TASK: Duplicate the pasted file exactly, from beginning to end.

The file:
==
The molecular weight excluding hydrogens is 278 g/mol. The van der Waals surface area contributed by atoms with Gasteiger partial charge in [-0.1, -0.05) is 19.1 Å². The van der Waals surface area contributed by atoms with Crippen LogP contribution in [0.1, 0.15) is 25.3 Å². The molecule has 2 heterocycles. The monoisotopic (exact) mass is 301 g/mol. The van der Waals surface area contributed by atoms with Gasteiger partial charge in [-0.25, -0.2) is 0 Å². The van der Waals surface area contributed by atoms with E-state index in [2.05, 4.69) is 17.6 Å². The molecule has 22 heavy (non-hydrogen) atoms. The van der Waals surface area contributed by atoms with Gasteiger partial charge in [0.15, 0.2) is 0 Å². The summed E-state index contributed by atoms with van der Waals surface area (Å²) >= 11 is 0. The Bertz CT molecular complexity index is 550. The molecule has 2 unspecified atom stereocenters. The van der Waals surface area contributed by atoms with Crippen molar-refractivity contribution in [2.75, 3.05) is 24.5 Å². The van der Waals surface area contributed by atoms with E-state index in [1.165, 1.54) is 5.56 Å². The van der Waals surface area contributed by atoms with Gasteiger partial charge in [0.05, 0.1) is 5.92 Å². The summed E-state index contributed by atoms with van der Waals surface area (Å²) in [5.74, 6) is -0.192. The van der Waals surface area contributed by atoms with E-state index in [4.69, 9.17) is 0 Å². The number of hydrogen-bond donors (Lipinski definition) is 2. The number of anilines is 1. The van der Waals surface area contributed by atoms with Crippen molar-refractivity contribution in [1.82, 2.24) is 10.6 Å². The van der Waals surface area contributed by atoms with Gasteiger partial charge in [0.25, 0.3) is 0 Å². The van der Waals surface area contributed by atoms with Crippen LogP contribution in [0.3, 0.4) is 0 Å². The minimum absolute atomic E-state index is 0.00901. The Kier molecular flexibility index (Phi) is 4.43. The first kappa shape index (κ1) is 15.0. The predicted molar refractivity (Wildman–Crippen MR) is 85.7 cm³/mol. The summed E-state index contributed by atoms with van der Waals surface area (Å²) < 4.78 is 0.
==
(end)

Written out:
The molecular weight excluding hydrogens is 278 g/mol. The van der Waals surface area contributed by atoms with Gasteiger partial charge in [-0.1, -0.05) is 19.1 Å². The van der Waals surface area contributed by atoms with Crippen LogP contribution in [0.1, 0.15) is 25.3 Å². The molecule has 2 heterocycles. The monoisotopic (exact) mass is 301 g/mol. The van der Waals surface area contributed by atoms with Gasteiger partial charge in [-0.25, -0.2) is 0 Å². The van der Waals surface area contributed by atoms with E-state index in [2.05, 4.69) is 17.6 Å². The molecule has 22 heavy (non-hydrogen) atoms. The van der Waals surface area contributed by atoms with Gasteiger partial charge in [0.15, 0.2) is 0 Å². The summed E-state index contributed by atoms with van der Waals surface area (Å²) >= 11 is 0. The Bertz CT molecular complexity index is 550. The molecule has 2 unspecified atom stereocenters. The van der Waals surface area contributed by atoms with Crippen molar-refractivity contribution in [2.75, 3.05) is 24.5 Å². The van der Waals surface area contributed by atoms with E-state index in [1.165, 1.54) is 5.56 Å². The van der Waals surface area contributed by atoms with Gasteiger partial charge in [0.05, 0.1) is 5.92 Å². The summed E-state index contributed by atoms with van der Waals surface area (Å²) in [5.74, 6) is -0.192. The van der Waals surface area contributed by atoms with E-state index in [4.69, 9.17) is 0 Å². The number of hydrogen-bond donors (Lipinski definition) is 2. The number of anilines is 1. The van der Waals surface area contributed by atoms with Crippen molar-refractivity contribution in [1.82, 2.24) is 10.6 Å². The van der Waals surface area contributed by atoms with Gasteiger partial charge in [0.25, 0.3) is 0 Å². The van der Waals surface area contributed by atoms with Crippen LogP contribution in [0.3, 0.4) is 0 Å². The minimum absolute atomic E-state index is 0.00901. The Kier molecular flexibility index (Phi) is 4.43. The first kappa shape index (κ1) is 15.0. The predicted molar refractivity (Wildman–Crippen MR) is 85.7 cm³/mol. The summed E-state index contributed by atoms with van der Waals surface area (Å²) < 4.78 is 0.